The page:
Q. Since August, yellow jackets have been flying in and out at one spot under the vinyl siding where it begins at the concrete base on which my house rests. Will I have to have some of the siding removed to find and destroy the nest? If I just ignore them, what would be the consequences? Do they leave for the winter? What damage can they do to my house?
CAROL ORR, MALDEN
A. Leave them alone. Yellow Jackets, hornets, paper wasps, ground wasps, mud daubers, and others will die out in cold weather, leaving the queen to over-winter and start a new colony in the spring. The only thing that can happen is that the corpses may smell for a while. Don’t spray them with anything; they will be dead in a month.
One thing you can do is find the opening where they come out, and plug that section at the bottom of the siding with an adhesive caulk to keep them out in the spring.
Q. I have a question about rugs over radiant heat floors. Are they recommended and if so what kind of a pad makes sense under say an area rug like an Oriental? Where can I buy the padding?
A. I think an Oriental rug with or without a pad would be good on a radiant floor. To be sure, call a radiant floor installer and ask. The Oriental rug will allow heat to pass through it. So will a pad, as long as it is a wool felt pad or similar pad that allows heat through. Carpet dealers can sell you a pad or tell you where to find one.
Q. My wife was given a very large (about 3 feet high and 3 feet in diameter) glazed garden pot by a friend. I believe that it is some sort of pottery. The pot is split in two and she would like me to repair it. I am inclined to use construction adhesive, but feel that there must be a better way to make the repair. What would you suggest?
A. Construction adhesive (Liquid Nails) will be good for that garden pot, partly because it is waterproof. Or, try Super Glue. Also good is an adhesive caulk, such as PolySeamSeal or PhenoSeal. The two latter ones (and Liquid Nails) are sold as caulking cartridges.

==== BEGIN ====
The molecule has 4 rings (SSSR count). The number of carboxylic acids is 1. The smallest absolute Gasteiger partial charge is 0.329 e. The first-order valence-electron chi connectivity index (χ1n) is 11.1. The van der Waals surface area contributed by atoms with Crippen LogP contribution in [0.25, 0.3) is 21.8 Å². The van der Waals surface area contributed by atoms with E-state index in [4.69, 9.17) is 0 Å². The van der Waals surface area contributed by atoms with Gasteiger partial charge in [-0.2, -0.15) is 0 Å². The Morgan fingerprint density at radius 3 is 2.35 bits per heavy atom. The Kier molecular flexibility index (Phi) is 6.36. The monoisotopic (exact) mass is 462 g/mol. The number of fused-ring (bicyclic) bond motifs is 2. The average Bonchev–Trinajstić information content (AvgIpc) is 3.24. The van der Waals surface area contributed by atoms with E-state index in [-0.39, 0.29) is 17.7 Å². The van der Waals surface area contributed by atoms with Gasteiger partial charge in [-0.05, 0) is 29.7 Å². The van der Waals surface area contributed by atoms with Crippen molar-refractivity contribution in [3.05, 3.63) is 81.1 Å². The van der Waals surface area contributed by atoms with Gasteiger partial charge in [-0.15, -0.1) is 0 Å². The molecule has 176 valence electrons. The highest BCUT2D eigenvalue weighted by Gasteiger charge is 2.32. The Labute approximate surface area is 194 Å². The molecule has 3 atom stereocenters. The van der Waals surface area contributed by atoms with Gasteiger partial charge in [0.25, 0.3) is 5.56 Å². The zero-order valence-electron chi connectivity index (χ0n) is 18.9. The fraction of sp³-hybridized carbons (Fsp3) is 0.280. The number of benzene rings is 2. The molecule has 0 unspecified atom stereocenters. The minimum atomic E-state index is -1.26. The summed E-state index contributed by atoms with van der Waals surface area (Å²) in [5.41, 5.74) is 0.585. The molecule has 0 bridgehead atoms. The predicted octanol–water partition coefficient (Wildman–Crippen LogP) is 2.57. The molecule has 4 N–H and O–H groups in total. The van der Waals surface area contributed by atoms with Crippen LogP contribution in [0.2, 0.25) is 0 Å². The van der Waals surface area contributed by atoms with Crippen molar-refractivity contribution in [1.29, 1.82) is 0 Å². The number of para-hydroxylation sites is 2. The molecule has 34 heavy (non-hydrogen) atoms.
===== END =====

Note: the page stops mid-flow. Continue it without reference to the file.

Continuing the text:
Even better, if the pot has more than intrinsic value, have it professionally repaired. Try Trefler & Sons of Newton, 617-965-3388.
Q. The issue I have is with my day bed. The springs on the frame (where the mattress sits) have started to squeak when you sit or sleep on it. It was from Pottery Barn and they have been little help. It is about 10 years old but has seen little use. Maybe a week out of the year someone sleeps on it, and an occasional passerby sits on it. There are two (1-inch ) metal support beams 25 inches from each end that seem to be the root of the squeaking. I have sprayed WD-40 on them with no luck. We also put a board on top of the frame and it still squeaked. The beams have been screwed in permanently so no loose screws.
TABOR MOHNS, BEDFORD
A. The frame of a day bed, I think, is the same as a regular bed, which is a box spring, a series of springs concealed by a dust cover, a thin but sturdy cloth. I’m surprised that WD-40 didn’t help much. Perhaps you missed the right springs. So this is what to do: attach the red rod to your WD-40 spray can, punch the rod through the cloth and spray. Punch it through various locations and it is likely to work. Be sure to spray those two support beams. If nothing works, with such rare usage, you can live with it.
Q. I have some high-quality fabric window shades. I keep them down quite a bit, but I noticed mold growing on the window side. What can I do?
MAUREEN LYONS, BEVERLY
A. Whether you kept them down for darkness, or to save heating costs, you kept them down too long, and moisture was caught behind the shade, causing mold to grow in that damp environment.
Take each shade down and lay it on the floor with the moldy side up. That is probably the only part of the shade that is moldy. Treat it with a solution of 1 part bleach and 3 parts water. Let dry, and put it back up. You can pull it down for darkness at night, but put it back up in the morning, so moisture will not accumulate.
If you pulled the shades down to save heating costs, don’t bother. Unless the shade is an insulated shade and is tightly held against the window frame, it won’t save heat.